• NEW DEDICATED ROOT SERVER DX181: EPYC PERFORMANCE FOR DEMANDING WORKLOADS

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  • 06. April 2020

    New Dedicated Root Server DX181: EPYC Performance for demanding workloads

    Dell is renowned for reliability, and now you can profit from the performance of AMD EPYC's second generation CPU, all in one package. Our product development team answered some questions about the new DX181:

    Which Dell model is the DX181 based on?
    The Dell PowerEdge R6515. It's equipped with an EPYC 7502P, which is built using Zen 2 architecture. That CPU has 32 cores and 64 threads.

    What improvements has AMD made to this generation?
    One of the impressive things about this CPU is that is the first 7nm x86 processor. They've been innovating to reduce structural latency. Lots of the architecture is now located directly on the CPU itself, rather than on the mainboard, for example, PCI lanes and I/O hubs, and there's fewer NUMA nodes. The developers have taken these innovations and really made the most of them to maximize the price-to-performance ratio.

    How do you mean?
    Well, in the past, to get the kind of performance from a server like this, you would need to have two sockets. That's because of limits you would hit because of core count, smaller amounts of RAM, and lower I/O. But the Dell PowerEdge R6515 is designed around the EPYC 7502P specifically, and so it can use just one socket. And even though it's got just the one socket, it's able to power through data-center-level workloads, but at a lower overall price. Compared to Dell's last PowerEdge generation, this server has twice the number of CPU cores and 20 % increase in memory transfer speeds. And here's one final bonus: since the efficiency of each core and processor has improved, you'll use fewer of them, and need to use fewer software licenses.

    Altogether, that means that customers can increase the efficiency of their IT infrastructure and save a lot of money.

    What use cases are ideal for the DX181?
    They're great for large-scale virtualization, hyper-converged infrastructure, and network functions virtualization. So they're great for any use cases where you need multi-threaded processing - virtualization, Big Data, AI, rendering, and many others.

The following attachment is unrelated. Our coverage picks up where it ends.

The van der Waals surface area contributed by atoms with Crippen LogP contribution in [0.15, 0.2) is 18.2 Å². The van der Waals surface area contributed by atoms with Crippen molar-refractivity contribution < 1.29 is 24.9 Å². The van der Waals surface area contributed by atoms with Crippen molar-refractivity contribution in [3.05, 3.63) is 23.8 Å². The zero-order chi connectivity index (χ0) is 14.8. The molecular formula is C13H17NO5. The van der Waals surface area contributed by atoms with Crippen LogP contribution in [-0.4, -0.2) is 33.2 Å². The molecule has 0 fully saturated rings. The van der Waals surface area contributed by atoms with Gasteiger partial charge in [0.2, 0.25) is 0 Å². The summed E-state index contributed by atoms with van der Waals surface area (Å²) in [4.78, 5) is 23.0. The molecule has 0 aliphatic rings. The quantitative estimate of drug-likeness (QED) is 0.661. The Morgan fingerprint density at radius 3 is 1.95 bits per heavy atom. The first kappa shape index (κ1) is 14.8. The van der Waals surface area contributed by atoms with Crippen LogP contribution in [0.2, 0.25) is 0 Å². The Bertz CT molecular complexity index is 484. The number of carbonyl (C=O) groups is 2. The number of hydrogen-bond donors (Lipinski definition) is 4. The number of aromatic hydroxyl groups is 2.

You mentioned memory earlier. What options do customers have for the DX181?
    You can select your preferred type of storage that is best for your specific use case. You can add up to 10 drives to the base configuration. (Of these 10 drives, up to 8 can be SATA SSDs or up to 10 can be NVMe SSDs. And you can have mixed configurations of SATA and NVMe SSDs.) You also have options for RAM: The base configuration comes with 128 GB of DDR4 ECC RAM. You can increase this up to a maximum of 512 GB using 32 GB increments.

    What about security?
    AMD's integrated and dedicated Secure Processor supports Secure Memory Encryption (SEM), Secure Encrypted Virtualization (SEV), and a secure platform boot (a hardware-validated boot). Plus, the DX181 also includes a 8 Port SATA, 12 Gbit/s Dell PERC H730P RAID controller.

    What's special about the DX181?
    Many customers use software that requires or at least recommends a certified brand name system. The Dell R6515 is such a system and enables them to receive support for such software from commercial third party vendors. In addition, the DX181 naturally lets users access Dell's EMC OpenManage systems management tools and utilities. This includes a repository manager, update packages, and embedded management with iDRAC 9. Plus, Dell's EMC OpenManage integrates with VMware and Microsoft System Center.

    What about the price?
    The base configuration starts at €189 a month plus a one-time setup fee of €189. You can use our Configurator to see the price for your ideal configuration. 

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    Prices excl. VAT.